Non-Irradiated Spices

Always buy herbs and spices that say “non-irradiated.”  Almost all spices on the market, unless specifically stated as “non-irradiated” have undergone a process of ionized radiation in order to increase shelf life and kill any possible bacteria existing on the herb or spice.  While this may sound good at first glance, most of the valuable, even medicinal, qualities are purged.  This leaves the consumer with a degenerated food product, and may even contain carcinogenic chemicals as a by product.

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  1. If you don’t use irradiation to kill all the bacteria – how do you kill all the bacteria to make the product safe for humans?

  2. Brian,

    That is a good question. First, it’s important to keep in mind that one of the main functions of spices and seasonings, besides adding flavor to food, is anti-viral and anti-bacterial. To name a few: cinnamon, ginger, cloves, pepper, garlic, lemon zest, and rosemary all act as “bug” inhibitors. That is why artesian foods like salami and other dry cured meats contain a large amount of garlic, pepper, and a variety of spices. Other foods, (though not a seasoning or spice) like grapes and blueberries contain helpful yeast flora that, were they irradiated, would make it impossible to create products like wine and other fermented foods. Also, foods and spices that are not irradiated may have lots of GOOD bacteria which will ensure a healthy intestinal flora (creating an environment that is hostile to BAD bacteria). The main reason that companies irradiate spices is to extend their shelf life. However, once this happens you will loose the medicinal qualities of the spice. In order to ensure that you have a quality, beneficial spice or seasoning, buy brands that do not irradiate, such as Frontier or another organic seller. Or, perhaps consider growing and harvesting your own in widow sill pots.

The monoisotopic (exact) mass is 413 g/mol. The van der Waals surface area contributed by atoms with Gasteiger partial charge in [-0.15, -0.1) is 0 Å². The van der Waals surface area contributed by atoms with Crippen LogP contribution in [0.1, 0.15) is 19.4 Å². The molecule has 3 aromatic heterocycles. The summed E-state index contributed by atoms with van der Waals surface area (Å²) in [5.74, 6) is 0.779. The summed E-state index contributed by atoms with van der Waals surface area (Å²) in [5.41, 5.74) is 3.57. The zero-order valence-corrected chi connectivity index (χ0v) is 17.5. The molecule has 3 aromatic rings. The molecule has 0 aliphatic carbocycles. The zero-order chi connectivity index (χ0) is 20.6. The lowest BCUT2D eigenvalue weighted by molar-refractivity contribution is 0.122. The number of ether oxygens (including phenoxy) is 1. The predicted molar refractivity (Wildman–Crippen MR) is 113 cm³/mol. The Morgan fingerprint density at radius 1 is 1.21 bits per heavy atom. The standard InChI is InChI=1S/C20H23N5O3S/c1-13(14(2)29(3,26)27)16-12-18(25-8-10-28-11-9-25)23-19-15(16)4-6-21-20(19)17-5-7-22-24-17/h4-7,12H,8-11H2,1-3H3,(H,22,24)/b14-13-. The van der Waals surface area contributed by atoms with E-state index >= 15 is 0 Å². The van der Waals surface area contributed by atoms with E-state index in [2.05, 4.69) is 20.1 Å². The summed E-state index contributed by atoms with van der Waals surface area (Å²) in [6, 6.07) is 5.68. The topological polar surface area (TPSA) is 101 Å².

3. In the United States, herbs and spices that are irradiated must be labeled as irradiated on the packaging. Those which are part of pre-prepared foods (rice mixes, peppered salami, etc.) do not have to be labeled and that is where most of the irradiated spices and herbs in the US are used. Because (thankfully) of the bad reputation of irradiation, most consumers do not want irradiated products and thus companies avoid practices which would require such labeling. Instead, other processes are used to sterilize the products; for example, McCormick uses intense steam to do the trick. However, finding spices and dried herbs that are completely untreated is unlikely in our society, unless you do grow them yourself.

  4. I use McCormick Tumeric straight up mixed in my yogurt with cinimmon, but I recently heard something about not using spices like Tumeric except in cooking. They have been doing excellent research about the health bebefits of Tumeric & that’s why I started incorperated it in my diet. Can I eat it straight out of the bottle? Do I have to use it only in a cooking method ? Thank You